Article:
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To Speak or Not to Speak This work is considered exceptional by our editorial staff.

Speak up, I told myself, but I couldn’t.  I closed my eyes and took deep, slow breaths, my chest heaving.  I stared down at my hands where they rested in my lap, the calluses and chipped, uneven fingernails digging into my skin, leaving little red marks but no blood.  Speak up! I repeated, but my limbs were deadweight, my body refusing to move.

For longer than I can remember, I have spent every Friday night in a classroom from 7:00 to 9:00 PM, learning Chinese.  Friday night has always meant homework and tests.  One year, though, was very different.  Our teacher that year was a little unusual.  For one thing, we didn’t have a textbook.  She never gave us homework, tests, or even difficult classwork.  For another thing, she always arrived about five minutes late.

At the beginning of class, she would sometimes ask us something like “What did you do today?” to practice spontaneous speech.  Then she would say: “Let’s have one of the girls go first.  In my experience, girls are always smarter than boys.”  The first time she did this, everyone was shocked, but it happened again and again and eventually we got used to it.

One day in class, a couple of kids were messing around and not paying attention.  Our teacher told them off a few times but they wouldn’t listen.  She started lecturing us about behavior.  “You’re so lucky,” she told us.  “You have good educations, homes and opportunities.  Your parents care enough about your future to send you to Chinese school.  Not everyone gets these kinds of privileges.”

We all mechanically nodded our heads.  Most of us grew up hearing these kinds of lectures every other day at home, so this particular speech didn’t affect us much.  However, after going on along this line for a while, the teacher changed tack.  “Black kids, you know, they don’t get good education, they grow up in poverty,” she said.  “Their parents don’t love them.  They don’t care about their future.”

I looked around at the other students.  Nobody seemed to be reacting to what she'd said.  Nobody was protesting.  I stared at the little crescent marks on the side of my hand and wished they would hurt more.  Speak up, I told myself, but I seemed to be cemented to my chair, my arms plastered to my sides, my legs turned to stone.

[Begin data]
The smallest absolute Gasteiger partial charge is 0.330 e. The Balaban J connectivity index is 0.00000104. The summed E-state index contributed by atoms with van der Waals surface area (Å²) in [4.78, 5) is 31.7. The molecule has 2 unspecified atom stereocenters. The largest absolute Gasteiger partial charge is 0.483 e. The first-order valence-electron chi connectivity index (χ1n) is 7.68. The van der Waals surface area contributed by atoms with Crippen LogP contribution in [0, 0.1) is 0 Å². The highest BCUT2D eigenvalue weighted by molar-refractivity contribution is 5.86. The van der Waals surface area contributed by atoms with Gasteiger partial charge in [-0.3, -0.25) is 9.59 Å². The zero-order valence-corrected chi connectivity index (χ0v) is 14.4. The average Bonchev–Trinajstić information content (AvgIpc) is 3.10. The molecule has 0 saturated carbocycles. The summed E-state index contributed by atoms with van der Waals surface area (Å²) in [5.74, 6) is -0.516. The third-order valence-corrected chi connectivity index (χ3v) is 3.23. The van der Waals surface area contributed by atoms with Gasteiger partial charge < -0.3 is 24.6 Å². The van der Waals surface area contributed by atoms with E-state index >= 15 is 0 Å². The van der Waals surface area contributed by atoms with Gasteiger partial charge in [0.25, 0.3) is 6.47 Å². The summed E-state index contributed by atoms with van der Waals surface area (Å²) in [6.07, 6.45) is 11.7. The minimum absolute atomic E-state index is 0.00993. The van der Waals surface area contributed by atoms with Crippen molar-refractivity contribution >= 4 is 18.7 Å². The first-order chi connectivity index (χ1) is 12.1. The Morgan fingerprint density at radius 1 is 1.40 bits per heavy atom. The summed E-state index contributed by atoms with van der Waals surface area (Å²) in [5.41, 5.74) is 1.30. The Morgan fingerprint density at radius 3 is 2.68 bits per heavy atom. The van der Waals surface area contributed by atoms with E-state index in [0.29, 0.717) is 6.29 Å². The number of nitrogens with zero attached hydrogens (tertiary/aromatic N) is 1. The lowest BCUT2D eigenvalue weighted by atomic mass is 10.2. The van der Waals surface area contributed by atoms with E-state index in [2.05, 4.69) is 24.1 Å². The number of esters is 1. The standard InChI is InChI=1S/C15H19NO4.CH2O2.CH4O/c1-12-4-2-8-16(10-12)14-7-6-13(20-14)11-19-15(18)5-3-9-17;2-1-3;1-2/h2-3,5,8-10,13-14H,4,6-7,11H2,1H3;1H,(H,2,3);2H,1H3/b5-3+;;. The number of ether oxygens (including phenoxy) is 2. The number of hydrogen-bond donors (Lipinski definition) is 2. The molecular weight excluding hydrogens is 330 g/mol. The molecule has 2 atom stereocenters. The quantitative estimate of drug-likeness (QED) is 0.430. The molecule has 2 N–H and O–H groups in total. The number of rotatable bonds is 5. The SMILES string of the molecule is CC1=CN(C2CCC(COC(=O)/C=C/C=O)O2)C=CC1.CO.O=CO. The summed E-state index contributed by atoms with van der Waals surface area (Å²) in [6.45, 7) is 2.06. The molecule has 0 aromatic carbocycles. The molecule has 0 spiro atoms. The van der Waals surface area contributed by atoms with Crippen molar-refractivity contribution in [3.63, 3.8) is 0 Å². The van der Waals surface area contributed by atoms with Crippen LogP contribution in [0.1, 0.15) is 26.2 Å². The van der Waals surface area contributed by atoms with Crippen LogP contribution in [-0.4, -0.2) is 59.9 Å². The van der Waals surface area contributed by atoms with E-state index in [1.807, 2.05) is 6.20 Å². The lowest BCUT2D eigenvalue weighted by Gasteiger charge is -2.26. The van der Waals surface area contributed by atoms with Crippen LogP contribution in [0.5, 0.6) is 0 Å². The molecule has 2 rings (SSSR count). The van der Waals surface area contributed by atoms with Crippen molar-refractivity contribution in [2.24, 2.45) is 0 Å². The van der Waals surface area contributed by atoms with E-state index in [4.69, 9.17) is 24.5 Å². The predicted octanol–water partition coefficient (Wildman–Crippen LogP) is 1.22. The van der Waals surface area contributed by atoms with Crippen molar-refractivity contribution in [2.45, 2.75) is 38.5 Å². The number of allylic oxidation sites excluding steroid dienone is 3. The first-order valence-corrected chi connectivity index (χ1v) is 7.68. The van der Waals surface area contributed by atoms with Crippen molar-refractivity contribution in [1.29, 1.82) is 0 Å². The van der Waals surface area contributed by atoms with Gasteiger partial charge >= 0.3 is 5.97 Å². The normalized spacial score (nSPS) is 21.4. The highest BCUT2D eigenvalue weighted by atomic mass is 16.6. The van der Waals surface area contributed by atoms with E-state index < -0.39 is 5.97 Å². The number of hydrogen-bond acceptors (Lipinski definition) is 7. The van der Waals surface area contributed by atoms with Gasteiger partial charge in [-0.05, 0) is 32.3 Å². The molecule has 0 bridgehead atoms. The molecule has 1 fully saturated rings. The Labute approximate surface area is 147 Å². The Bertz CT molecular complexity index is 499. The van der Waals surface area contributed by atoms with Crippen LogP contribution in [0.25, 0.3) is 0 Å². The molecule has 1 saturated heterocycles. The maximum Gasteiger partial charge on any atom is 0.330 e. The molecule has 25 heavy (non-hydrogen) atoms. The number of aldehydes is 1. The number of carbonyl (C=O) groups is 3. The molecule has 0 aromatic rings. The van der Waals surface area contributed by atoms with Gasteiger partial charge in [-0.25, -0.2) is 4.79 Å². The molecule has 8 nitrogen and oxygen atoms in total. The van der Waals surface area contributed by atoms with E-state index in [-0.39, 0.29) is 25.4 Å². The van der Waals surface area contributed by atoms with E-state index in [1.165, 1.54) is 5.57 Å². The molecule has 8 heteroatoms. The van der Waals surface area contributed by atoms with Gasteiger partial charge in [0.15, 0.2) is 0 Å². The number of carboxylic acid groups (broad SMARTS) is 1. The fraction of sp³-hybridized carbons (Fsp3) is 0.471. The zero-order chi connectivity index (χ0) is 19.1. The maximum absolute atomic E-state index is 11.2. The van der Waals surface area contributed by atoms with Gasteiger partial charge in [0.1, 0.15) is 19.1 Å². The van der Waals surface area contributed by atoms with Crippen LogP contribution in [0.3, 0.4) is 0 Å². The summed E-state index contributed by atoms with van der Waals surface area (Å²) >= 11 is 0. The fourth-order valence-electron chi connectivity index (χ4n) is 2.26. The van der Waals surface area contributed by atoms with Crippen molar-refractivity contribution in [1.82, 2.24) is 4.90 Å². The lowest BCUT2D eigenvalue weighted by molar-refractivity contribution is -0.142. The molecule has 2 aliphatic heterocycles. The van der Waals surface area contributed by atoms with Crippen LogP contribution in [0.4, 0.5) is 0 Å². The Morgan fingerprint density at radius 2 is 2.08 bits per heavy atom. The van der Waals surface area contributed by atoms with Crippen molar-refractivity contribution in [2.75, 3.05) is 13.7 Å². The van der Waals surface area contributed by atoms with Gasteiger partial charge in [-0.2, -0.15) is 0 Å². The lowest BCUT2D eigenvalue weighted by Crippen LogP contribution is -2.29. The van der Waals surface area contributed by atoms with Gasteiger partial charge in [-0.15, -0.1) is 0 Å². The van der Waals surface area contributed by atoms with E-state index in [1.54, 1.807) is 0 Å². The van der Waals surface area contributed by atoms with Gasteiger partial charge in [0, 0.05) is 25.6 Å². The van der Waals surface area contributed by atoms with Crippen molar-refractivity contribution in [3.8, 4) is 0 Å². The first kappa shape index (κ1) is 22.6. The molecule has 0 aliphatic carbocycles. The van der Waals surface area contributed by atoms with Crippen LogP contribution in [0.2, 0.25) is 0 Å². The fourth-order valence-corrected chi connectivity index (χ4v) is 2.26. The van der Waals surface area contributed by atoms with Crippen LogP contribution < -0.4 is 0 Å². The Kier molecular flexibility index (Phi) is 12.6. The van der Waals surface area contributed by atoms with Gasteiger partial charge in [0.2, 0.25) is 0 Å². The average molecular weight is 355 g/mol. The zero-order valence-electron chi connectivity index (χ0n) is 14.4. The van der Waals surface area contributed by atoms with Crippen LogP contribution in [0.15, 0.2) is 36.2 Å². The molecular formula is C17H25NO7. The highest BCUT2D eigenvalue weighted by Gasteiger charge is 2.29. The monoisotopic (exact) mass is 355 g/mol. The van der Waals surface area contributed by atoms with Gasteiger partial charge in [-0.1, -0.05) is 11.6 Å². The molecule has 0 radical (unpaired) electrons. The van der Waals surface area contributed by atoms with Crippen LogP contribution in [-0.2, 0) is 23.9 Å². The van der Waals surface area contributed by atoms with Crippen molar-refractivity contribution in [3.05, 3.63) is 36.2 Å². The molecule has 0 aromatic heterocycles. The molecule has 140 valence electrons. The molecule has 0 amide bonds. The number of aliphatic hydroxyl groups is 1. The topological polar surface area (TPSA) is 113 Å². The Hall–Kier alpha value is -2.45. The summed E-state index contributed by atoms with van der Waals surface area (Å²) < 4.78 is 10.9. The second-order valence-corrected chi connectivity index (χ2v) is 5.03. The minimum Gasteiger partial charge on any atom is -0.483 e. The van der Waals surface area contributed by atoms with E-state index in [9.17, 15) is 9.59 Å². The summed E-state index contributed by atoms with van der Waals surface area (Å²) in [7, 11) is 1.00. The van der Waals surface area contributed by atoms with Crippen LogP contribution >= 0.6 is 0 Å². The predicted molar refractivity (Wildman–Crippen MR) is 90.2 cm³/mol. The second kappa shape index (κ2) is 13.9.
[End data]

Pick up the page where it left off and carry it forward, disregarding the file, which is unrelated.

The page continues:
My teacher was still talking.  “Black parents work late, they aren’t home a lot to see their kids.  They have bad jobs.  They’re uneducated so they don’t know how to help them with homework or academics.  You guys are so lucky your parents aren’t like that.  Because black kids don’t have good role models, they’re just trapped in this endless cycle of ignorance and poverty.  You guys should be thankful you have such good lives compared to them.”

Chinese culture strongly emphasizes respect.  We grow up learning not to argue with adults, not to fight tradition, not to be rude to our teachers-- in short, contradicting my teacher, an elder, a superior, and an instructor, went against everything that had been ingrained in my and my classmates’ minds all our lives.

Habit is a difficult thing to overcome, and though I knew I should stand up for a group of people who are already targeted enough, who weren’t even there to defend themselves, I sat like a statue as her words washed over me.
I think one of the hardest things I’ve ever learned is to resist.  My entire life, I was taught to do the opposite, to do what I was told.  To find out that some of the people I’d been brought up to believe in weren’t the ideal people to learn from was a rude awakening.  I learned my lesson though, and not from a moment of glory but from a moment of failure.  Sitting in the car on the way home, I promised myself that next time, I would do what was right.

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